The F-15 Eagle Celebrates 50 Years Of Undefeated Air Dominance

The prototype of the F-15A Eagle during its first flight on July 27, 1972. (Photo: U.S. Air Force)

July 27, 1972 marked the beginning of a new era in air superiority, with the first flight of the fighter jet that would rack up 104 aerial victories without ever being shot down by an adversary aircraft.

The McDonnell Douglas (now Boeing) F-15 Eagle celebrates today its 50th birthday, marking half a century of undefeated air dominance around the world. The prototype, YF-15A (s/n 71-0280), was rolled out of the McDonnell Douglas facilities in St. Louis, where all the F-15s were and are still being produced, on June 26, 1972. A month later, on July 27, under the control of McDonnell Douglas chief test pilot Irving L. Burrows, the Eagle took off for its first test flight over the California skies at Edwards Air Force Base.

Burrows took the U.S. Air Force’s new air superiority fighter on a 50-minute uneventful flight, up to 12,000 feet and 250 knots, discovering only a minor issue with a landing gear door. “It was just like the simulator,” he said. “This aircraft performed well from the first minute, we knew we had a winner from the start.”

The first YF-15A prototype, painted in the USAF “Air Superiority Blue” livery with orange flight test markings, still had the square wingtips and an unnotched stabilator. Those features were later modified as initial flight testing led to the discovery of heavy wing bending and buffeting well within the operational envelope. After testing the new “racked” wingtip configuration, the Air Force was completely satisfied with the buffeting characteristics.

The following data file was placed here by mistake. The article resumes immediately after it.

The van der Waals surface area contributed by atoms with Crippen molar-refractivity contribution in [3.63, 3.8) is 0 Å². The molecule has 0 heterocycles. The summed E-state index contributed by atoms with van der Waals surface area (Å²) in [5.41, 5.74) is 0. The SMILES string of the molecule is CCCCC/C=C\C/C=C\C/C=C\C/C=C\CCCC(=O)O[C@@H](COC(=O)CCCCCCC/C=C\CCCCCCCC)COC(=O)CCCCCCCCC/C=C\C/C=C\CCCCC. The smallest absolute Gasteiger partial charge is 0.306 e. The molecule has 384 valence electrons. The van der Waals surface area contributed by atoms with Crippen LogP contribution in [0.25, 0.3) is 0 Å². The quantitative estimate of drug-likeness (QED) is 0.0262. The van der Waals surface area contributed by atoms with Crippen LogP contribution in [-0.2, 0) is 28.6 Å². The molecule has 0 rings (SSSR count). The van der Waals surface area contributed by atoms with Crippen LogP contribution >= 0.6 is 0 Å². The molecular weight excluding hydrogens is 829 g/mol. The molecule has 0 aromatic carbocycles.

Several more flights occurred in the week that followed the first flight, which included milestones such as achieving Mach 1.5 speed and reaching an altitude of 45,000 feet. But the F-15 could do even better than that, and was used to break multiple records, including eight time-to-climb records that were held by the Soviet MiG-25.

For this purpose, an F-15 was stripped of everything that could be considered useless for the flights it was going to perform: speed brakes and flaps actuators, radar, cannon, tailhook, one generator, utility hydraulic system and even the paint. That aircraft became known as the “Streak Eagle” and broke the eight time-to-climb world records between January 16 and February 1, 1975. In setting the last of the eight records, it reached an altitude of 98,425 feet just 3 minutes, 27.8 seconds from brake release at takeoff and “coasted” to nearly 103,000 feet before descending.

U.S. Air Force F-15C Eagles, assigned to the 493rd Expeditionary Fighter Squadron, conduct a routine aerial mission in support of NATO Air Police operations at Keflavik Air Base, Iceland, Oct. 20, 2020. (U.S. Air Force photo/ Master Sgt. Matthew Plew)